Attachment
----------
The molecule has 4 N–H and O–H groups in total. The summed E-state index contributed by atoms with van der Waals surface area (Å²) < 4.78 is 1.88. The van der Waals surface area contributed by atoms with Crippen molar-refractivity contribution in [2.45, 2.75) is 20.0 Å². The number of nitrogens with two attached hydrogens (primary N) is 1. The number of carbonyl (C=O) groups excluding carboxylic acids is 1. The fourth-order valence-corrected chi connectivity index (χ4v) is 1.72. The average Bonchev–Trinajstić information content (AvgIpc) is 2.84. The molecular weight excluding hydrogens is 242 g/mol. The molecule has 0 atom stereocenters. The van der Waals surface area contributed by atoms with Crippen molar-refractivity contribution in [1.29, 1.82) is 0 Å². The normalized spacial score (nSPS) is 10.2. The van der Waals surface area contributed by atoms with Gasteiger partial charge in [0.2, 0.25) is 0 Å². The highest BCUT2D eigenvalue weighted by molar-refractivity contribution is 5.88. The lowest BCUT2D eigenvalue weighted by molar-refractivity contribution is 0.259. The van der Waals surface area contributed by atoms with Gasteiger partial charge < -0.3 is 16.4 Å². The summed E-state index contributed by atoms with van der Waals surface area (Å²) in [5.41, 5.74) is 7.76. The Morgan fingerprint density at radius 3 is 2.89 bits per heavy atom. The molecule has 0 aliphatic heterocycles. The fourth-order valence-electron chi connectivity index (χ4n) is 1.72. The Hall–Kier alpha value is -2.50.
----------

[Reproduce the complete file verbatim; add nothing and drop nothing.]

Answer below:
The molecule has 4 N–H and O–H groups in total. The summed E-state index contributed by atoms with van der Waals surface area (Å²) < 4.78 is 1.88. The van der Waals surface area contributed by atoms with Crippen molar-refractivity contribution in [2.45, 2.75) is 20.0 Å². The number of nitrogens with two attached hydrogens (primary N) is 1. The number of carbonyl (C=O) groups excluding carboxylic acids is 1. The fourth-order valence-corrected chi connectivity index (χ4v) is 1.72. The average Bonchev–Trinajstić information content (AvgIpc) is 2.84. The molecular weight excluding hydrogens is 242 g/mol. The molecule has 0 atom stereocenters. The van der Waals surface area contributed by atoms with Crippen molar-refractivity contribution in [1.29, 1.82) is 0 Å². The normalized spacial score (nSPS) is 10.2. The van der Waals surface area contributed by atoms with Gasteiger partial charge in [0.2, 0.25) is 0 Å². The highest BCUT2D eigenvalue weighted by molar-refractivity contribution is 5.88. The lowest BCUT2D eigenvalue weighted by molar-refractivity contribution is 0.259. The van der Waals surface area contributed by atoms with Gasteiger partial charge < -0.3 is 16.4 Å². The summed E-state index contributed by atoms with van der Waals surface area (Å²) in [5.41, 5.74) is 7.76. The Morgan fingerprint density at radius 3 is 2.89 bits per heavy atom. The molecule has 0 aliphatic heterocycles. The fourth-order valence-electron chi connectivity index (χ4n) is 1.72. The Hall–Kier alpha value is -2.50.